Catherine Zeta-Jones on her latest TV series about old H’wood rivalries | Inquirer Entertainment
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Catherine Zeta-Jones on her latest TV series about old H’wood rivalries

By: - Columnist
/ 12:29 AM February 24, 2017
Catherine Zeta-Jones

Catherine Zeta-Jones —Ruben V. Nepales

LOS ANGELES—It’s been a while since we last interviewed Catherine Zeta-Jones. Talking to her again recently in New York made us remember what a delightful interviewee she is—very spirited, charming, game, almost campy. She likes to exaggerate certain words for wicked, seductive or amusing emphasis.

Although she usually does not dress up and put on makeup on Sundays, the Welsh beauty showed up at our interview at  Crosby Street Hotel. She looked gorgeous, slim and fit in a green Haney one-shoulder dress.


The Oscar-winning actress for “Chicago” could fit right in the era when Hollywood had real glamour and style. That is why she’s perfect as Olivia de Havilland in Ryan Murphy’s wickedly fun “Feud: Bette and Joan.” As Olivia, Catherine serves as the narrator in the eight-episode FX series on the professional and personal rivalry between Bette Davis (Susan Sarandon) and Joan Crawford (Jessica Lange).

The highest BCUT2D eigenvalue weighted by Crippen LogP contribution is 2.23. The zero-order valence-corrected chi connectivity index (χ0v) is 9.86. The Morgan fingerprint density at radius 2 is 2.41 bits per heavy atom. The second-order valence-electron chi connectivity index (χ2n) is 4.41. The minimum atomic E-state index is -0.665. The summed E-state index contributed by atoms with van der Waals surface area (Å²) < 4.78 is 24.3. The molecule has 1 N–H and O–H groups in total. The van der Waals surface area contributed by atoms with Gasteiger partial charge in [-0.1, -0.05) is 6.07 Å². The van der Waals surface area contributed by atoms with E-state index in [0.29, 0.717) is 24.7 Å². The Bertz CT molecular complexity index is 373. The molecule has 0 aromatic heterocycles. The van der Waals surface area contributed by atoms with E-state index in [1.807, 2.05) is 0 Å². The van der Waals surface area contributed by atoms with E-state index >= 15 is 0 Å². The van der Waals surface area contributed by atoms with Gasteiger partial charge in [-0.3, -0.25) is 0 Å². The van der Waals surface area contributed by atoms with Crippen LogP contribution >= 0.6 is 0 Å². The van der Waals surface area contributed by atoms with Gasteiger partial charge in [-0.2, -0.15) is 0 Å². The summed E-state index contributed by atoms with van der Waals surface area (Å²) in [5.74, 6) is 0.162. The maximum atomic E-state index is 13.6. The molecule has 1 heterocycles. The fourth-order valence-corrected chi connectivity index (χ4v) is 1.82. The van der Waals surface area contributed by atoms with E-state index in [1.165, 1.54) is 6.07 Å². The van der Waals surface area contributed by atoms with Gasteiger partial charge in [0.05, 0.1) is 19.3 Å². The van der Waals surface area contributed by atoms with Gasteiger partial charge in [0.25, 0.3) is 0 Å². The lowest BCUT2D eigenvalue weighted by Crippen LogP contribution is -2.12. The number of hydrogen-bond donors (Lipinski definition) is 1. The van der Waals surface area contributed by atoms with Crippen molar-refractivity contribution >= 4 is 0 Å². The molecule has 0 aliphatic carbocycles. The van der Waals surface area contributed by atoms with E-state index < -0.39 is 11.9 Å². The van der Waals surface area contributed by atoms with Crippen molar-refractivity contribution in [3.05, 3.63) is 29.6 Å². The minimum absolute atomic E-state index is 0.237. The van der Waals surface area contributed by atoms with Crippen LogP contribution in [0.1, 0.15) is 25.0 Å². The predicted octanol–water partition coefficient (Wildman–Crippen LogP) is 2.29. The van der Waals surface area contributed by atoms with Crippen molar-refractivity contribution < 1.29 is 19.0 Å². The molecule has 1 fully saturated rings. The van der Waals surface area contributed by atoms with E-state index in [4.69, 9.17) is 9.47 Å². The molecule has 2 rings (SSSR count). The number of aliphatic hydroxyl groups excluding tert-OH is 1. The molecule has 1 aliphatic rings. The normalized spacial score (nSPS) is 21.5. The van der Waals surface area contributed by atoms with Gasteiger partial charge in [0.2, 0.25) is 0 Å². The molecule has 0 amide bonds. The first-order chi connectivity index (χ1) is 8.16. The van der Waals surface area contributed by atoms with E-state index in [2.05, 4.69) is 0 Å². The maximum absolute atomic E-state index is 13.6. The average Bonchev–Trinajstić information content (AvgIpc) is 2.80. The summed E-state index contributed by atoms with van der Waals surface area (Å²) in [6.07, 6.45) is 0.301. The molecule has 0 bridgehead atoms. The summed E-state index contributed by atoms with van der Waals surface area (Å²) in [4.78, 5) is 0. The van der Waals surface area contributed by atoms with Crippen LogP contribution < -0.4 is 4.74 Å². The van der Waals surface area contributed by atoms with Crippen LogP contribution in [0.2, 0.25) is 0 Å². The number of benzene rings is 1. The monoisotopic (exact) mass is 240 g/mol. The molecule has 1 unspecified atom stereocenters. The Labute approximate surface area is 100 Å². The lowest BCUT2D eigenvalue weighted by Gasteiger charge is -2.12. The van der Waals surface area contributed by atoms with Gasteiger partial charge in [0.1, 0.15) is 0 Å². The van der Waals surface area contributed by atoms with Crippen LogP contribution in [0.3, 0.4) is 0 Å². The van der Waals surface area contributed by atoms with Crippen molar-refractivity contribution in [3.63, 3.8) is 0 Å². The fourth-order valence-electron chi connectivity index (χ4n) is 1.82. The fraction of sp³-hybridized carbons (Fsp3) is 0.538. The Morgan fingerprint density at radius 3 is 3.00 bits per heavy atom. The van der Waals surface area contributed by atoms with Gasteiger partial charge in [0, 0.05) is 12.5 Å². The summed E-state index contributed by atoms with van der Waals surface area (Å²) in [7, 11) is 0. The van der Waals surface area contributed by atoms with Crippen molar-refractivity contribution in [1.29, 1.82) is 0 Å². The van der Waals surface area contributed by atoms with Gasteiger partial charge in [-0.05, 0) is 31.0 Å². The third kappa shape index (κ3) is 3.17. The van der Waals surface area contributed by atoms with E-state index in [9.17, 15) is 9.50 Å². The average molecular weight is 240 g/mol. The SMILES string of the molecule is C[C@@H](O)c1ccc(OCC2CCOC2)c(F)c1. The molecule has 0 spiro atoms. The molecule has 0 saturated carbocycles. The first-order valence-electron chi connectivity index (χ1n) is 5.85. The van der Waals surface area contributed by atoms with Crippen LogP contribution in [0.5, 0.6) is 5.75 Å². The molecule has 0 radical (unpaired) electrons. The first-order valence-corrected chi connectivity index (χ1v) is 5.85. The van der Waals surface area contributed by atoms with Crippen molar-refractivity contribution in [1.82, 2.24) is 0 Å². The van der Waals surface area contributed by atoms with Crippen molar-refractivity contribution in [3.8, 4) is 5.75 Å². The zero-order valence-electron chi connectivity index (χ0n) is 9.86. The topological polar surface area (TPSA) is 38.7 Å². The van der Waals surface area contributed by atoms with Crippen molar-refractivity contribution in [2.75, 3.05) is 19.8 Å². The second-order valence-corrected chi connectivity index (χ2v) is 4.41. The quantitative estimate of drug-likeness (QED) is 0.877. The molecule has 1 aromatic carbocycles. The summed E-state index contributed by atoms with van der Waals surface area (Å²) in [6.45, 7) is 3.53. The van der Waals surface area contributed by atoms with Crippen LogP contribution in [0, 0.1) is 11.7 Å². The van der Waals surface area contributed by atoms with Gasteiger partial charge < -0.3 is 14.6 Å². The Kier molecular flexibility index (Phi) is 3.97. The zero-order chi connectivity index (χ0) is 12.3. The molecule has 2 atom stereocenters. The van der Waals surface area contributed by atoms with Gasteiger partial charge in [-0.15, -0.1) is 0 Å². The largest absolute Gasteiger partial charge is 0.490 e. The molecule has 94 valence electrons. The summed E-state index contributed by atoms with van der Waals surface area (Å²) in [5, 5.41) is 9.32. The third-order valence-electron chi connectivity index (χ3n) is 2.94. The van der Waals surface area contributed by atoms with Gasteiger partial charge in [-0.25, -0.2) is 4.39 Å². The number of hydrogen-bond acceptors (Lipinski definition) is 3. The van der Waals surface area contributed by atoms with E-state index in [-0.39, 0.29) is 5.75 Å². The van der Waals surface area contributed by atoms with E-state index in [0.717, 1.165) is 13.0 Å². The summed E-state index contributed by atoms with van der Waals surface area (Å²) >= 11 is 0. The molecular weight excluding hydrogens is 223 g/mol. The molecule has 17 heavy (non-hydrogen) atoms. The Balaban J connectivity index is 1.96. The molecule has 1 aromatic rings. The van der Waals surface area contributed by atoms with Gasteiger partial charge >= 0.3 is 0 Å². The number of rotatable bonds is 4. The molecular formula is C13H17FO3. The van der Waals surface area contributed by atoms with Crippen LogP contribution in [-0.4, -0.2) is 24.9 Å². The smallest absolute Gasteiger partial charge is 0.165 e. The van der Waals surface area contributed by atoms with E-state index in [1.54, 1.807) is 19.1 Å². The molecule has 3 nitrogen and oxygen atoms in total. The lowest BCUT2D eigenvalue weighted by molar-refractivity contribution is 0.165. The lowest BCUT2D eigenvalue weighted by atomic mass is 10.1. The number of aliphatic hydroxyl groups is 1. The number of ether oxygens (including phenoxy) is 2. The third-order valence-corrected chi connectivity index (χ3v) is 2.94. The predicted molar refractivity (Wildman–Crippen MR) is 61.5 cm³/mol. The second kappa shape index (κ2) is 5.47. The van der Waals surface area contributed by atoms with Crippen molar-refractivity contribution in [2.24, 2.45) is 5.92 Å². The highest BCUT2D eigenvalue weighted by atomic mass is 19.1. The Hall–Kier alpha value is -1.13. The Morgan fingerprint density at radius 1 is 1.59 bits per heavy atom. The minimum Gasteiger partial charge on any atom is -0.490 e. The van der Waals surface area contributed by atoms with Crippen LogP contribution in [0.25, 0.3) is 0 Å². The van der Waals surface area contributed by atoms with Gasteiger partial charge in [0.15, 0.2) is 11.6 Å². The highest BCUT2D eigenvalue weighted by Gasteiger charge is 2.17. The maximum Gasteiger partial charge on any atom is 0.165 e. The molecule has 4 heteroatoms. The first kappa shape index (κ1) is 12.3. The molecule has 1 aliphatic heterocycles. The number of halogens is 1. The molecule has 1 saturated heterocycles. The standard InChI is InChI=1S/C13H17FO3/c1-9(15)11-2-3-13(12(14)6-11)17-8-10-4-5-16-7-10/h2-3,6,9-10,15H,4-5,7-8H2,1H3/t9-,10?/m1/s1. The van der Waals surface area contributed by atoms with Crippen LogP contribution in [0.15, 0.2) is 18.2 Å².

Catherine has the pleasure of hearing anecdotes about Olivia, Bette and Joan from a man who personally knew these colorful actresses, Kirk Douglas, whom she simply calls “my father-in-law,” and his wife for 60-plus years, Anne.


The sultry brunette feels lucky to have married into Michael Douglas’ truly Hollywood family.

The actress also opened up about her relationship with Michael, with whom she reconciled in 2014 after both of them went through difficult times coping with illnesses. He battled tongue cancer while she struggled with bipolar II disorder.

The 47-year-old beamed as she talked about happy times these days with Michael and their two kids who aspire to be actors, too—Dylan, 16, and Carys, 13.

Catherine also enthused about “The Godmother,” her passion project in which she will star as Griselda Blanco, also known as the Cocaine Godmother—reportedly the deadliest, wealthiest woman to lead a Colombian drug cartel.

Catherine Zeta-Jones

Catherine Zeta-Jones as Olivia de Havilland in “Feud.” —Kurt Iswarienko/FX

Excerpts from our chat: